Blowing Up Arms Control
EVIDENTLY, President Reagan gets warm all over when he thinks about the December 7 Washington meeting with Soviet leader Mikhail S. Gorbachev at which a treaty to ban intermediate-range nuclear missiles will be signed. Asked about the significance of the summit's being held on the 46th anniversary of the attack on Pearl Harbor, Reagan recently said: "I thought to myself, wouldn't it be wonderful if Pearl Harbor day would become superseded by the day that we began the path to peace and safety in the world."
The president's remark may appear appropriate to the occasion. Comments like these, however, fuel idealistic expectations that will never be fulfilled. Sadly, arms control is but a tiny step on "the path to peace and safety." Reagan, who has repeatedly stressed his "realistic" outlook on the "Evil Empire" in the past, should of all people be aware of the limitations of arms control.
BUT the Iran-contra fiasco and Bork's defeat in the Senate have given the President strong incentive to play up the significance of the forthcoming agreement. Add the stock market instability, and the President's last claim to fame is in jeopardy. So Reagan has abandoned his avowed realism in order to distort the agreement's utility.
Mikhail Gorbachev's intentions are no loftier. If others in the Soviet leadership consider him to have concluded a beneficial pact, Gorbachev's liberalizing reforms will have a better chance--and he knows it. And the savings from arms control may give the Politburo the cash needed to carry out the reforms.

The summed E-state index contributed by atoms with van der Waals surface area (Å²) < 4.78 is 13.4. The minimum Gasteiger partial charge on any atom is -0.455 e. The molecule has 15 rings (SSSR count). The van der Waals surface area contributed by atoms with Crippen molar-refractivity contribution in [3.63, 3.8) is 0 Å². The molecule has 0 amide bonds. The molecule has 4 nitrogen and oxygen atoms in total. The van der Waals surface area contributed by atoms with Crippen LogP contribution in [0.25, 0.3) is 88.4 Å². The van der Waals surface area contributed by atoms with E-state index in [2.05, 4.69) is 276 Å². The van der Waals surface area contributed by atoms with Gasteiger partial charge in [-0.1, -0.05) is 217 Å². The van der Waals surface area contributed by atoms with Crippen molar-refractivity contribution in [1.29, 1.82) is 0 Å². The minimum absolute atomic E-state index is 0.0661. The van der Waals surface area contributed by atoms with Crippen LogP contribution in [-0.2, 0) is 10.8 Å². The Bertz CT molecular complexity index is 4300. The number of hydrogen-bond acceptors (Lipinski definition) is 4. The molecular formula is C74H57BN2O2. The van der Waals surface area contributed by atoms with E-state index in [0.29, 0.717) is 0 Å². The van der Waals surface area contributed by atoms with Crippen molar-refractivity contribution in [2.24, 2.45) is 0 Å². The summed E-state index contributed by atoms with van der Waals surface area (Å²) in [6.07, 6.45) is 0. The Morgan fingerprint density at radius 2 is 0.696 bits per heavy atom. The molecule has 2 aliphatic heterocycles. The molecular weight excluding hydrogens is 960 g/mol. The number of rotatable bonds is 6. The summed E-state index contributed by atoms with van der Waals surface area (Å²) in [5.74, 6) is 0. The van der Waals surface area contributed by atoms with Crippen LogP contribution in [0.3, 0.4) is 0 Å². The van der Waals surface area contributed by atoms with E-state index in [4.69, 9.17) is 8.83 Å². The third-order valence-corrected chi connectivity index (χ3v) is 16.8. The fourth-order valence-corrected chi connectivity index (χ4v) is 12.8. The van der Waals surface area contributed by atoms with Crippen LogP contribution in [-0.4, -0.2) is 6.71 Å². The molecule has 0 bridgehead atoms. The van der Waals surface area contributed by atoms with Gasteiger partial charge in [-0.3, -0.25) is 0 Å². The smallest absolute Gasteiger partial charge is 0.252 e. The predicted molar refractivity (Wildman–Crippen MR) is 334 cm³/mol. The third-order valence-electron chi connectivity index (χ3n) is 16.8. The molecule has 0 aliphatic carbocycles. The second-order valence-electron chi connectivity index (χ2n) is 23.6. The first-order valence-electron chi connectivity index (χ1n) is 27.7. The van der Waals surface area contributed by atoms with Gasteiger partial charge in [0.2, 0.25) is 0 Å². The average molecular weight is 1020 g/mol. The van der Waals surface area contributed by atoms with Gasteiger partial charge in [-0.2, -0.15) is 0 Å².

For the time being, arms control is in the self-interest of each leader. But the President twists the truth when he implies--or comes right out and says--that controlling arms is a means to peace. Weapons do not cause political antagonism, they are simply the means for its prosecution. Eliminating or limiting weapons therefore does not further the cause of political harmony. Arms control, after all, does not directly address the tensions among nations that necessitated the arms in the first place.
DESPITE the media's infatuation with journals published by dissident poets, glasnost has provided little reason to believe that ideological differences between the superpowers are likely to vanish in the near future.
Political harmony has proven itself to be a transient international mood. As long as there are reasons for the United States and Soviet Union to conflict--uncontrolled passions in the Middle East and Latin America, the occupation of Afghanistan, Soviet violations of human rights--there will be reasons to rebuild weapons, reasons to deploy weapons, and reasons to use weapons. Arms control is not a solution to these problems.
ARMS control is a positive indication of increasing superpower communication. And arms control may be a wise check against Soviet military increases at a time when economics may require the U.S. to limit military spending. These are short-term benefits.
Hopes for arms control now, however, will make it difficult for subsequent administrations to secure adequate defense appropriations from Congress. In contrast, the handful in the Kremlin who make Soviet policy can reverse arms reductions at a word. When the Soviets someday shatter our misplaced idealism, and they will, American public opinion will shift--and if history holds, shift too far.
Arms control must be appreciated for what it is: a temporary means of saving money and an indication of superpower communication, but not a substantive indication of Soviet--or, for that matter, American--goodwill. A fundamental refashioning of superpower relations requires not a simple cutback in weapons but a complex, gradual, and painstakingly slow evolution toward mutual Soviet and American understanding.